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Will, Trust, or Designation?

July 1, 2019 by Richard Letocha

Understanding the differences

This story was first published in the Spring 2019 issue of Planning Matters, a newsletter of the Office of Gift Planning.

A portrait of Richard Letocha, a gift planning advisor in the Johns Hopkins Office of Gift Planning.
Richard Letocha, JD, CFP®
Gift Planning Advisor

If you wish to leave a legacy to Johns Hopkins, like many of our supporters, you may choose to do so through a will, revocable trust, or beneficiary designation. How are they different?

A will is a legal document that governs the collection and disposition of many of your assets after your death, including gifts to a non-profit like Johns Hopkins.

A revocable trust, often called a “living trust,” is an estate planning tool that avoids the costs of probate, preserves privacy, and can simplify the transition of assets from your estate.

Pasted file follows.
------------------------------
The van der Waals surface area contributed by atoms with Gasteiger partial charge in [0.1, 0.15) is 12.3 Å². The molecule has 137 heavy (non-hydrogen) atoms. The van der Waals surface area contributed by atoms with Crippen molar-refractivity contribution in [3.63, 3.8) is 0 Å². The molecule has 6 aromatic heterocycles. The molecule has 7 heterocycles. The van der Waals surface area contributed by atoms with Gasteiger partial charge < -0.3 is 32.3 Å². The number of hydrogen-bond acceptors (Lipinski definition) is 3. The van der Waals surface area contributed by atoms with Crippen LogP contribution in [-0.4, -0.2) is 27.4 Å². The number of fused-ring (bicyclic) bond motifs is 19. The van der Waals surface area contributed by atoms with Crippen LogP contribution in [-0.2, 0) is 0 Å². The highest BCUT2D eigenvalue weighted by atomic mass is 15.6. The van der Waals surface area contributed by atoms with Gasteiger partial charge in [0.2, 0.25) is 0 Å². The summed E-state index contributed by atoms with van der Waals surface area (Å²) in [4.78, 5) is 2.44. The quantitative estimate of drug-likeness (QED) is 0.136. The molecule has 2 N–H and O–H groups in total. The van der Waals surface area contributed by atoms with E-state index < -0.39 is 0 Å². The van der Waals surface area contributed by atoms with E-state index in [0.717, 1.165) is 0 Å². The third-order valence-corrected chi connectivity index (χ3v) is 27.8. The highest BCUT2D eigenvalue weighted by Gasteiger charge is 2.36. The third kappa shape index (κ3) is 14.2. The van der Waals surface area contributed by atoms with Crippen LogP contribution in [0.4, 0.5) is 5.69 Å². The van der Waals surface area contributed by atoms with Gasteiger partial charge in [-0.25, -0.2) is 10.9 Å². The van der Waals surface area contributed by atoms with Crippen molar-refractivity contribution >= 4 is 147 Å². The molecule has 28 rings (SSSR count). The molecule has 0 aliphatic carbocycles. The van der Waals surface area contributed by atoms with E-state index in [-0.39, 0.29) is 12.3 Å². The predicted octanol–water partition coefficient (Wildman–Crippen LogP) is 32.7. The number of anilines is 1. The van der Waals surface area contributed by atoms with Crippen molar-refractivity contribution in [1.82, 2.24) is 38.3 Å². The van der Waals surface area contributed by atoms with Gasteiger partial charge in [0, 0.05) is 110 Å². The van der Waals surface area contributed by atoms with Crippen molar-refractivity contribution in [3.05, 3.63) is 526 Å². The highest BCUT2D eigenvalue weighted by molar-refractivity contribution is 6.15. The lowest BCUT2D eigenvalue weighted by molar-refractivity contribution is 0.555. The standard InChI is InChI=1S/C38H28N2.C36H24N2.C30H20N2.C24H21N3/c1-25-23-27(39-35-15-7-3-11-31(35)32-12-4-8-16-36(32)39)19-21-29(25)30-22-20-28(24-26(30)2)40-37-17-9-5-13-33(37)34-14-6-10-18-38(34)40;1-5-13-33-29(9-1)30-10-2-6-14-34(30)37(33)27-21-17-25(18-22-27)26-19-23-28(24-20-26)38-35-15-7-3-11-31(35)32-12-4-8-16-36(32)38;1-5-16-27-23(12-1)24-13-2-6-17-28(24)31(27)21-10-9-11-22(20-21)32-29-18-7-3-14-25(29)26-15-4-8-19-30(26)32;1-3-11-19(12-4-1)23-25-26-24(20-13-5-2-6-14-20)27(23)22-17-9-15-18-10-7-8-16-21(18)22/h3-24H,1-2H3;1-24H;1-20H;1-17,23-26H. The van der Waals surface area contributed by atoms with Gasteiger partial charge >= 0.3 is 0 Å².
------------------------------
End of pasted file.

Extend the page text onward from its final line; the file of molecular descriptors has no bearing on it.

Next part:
A beneficiary designation form is needed to identify recipients of certain financial accounts, such as retirement accounts. Neither a will nor a revocable trust governs the disposition of these accounts. Retirement accounts can be wonderful sources of legacy gifts to Johns Hopkins. They’re often simpler and less expensive to establish than legacy gifts made by a will or revocable trust, and they can offer tax advantages, too.

How the Office of Gift Planning Can Help
The Office of Gift Planning helps donors to Johns Hopkins who are considering a legacy gift. We can also work with you and your advisors to explore which options make the most sense for you and your wishes. To speak with a gift planning advisor, call 410-516-7954 or 800-528-1268 or email

Johns Hopkins does not provide tax, legal, or financial advice. Please consult your own advisors regarding your specific situation.

Topics: Alumni, Faculty and Staff, Friends of Johns Hopkins Medicine